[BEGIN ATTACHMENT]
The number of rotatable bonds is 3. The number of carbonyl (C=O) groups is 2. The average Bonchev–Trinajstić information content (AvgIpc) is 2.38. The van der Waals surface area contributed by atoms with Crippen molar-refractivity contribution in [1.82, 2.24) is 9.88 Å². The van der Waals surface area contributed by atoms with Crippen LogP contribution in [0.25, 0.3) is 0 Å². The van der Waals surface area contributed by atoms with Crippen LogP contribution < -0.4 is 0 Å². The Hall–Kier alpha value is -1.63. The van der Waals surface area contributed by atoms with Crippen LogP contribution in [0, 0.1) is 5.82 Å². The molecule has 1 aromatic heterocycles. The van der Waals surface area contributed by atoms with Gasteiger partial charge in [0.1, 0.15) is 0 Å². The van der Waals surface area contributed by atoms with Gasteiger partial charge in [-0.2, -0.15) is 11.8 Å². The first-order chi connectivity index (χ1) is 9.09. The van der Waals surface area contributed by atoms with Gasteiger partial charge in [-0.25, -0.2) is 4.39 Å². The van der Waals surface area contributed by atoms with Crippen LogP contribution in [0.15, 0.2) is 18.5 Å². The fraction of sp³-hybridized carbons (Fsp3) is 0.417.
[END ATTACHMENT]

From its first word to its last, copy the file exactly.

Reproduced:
The number of rotatable bonds is 3. The number of carbonyl (C=O) groups is 2. The average Bonchev–Trinajstić information content (AvgIpc) is 2.38. The van der Waals surface area contributed by atoms with Crippen molar-refractivity contribution in [1.82, 2.24) is 9.88 Å². The van der Waals surface area contributed by atoms with Crippen LogP contribution in [0.25, 0.3) is 0 Å². The van der Waals surface area contributed by atoms with Crippen LogP contribution < -0.4 is 0 Å². The Hall–Kier alpha value is -1.63. The van der Waals surface area contributed by atoms with Crippen LogP contribution in [0, 0.1) is 5.82 Å². The molecule has 1 aromatic heterocycles. The van der Waals surface area contributed by atoms with Gasteiger partial charge in [0.1, 0.15) is 0 Å². The van der Waals surface area contributed by atoms with Gasteiger partial charge in [-0.2, -0.15) is 11.8 Å². The first-order chi connectivity index (χ1) is 9.09. The van der Waals surface area contributed by atoms with Gasteiger partial charge in [-0.25, -0.2) is 4.39 Å². The van der Waals surface area contributed by atoms with Crippen LogP contribution in [0.15, 0.2) is 18.5 Å². The fraction of sp³-hybridized carbons (Fsp3) is 0.417.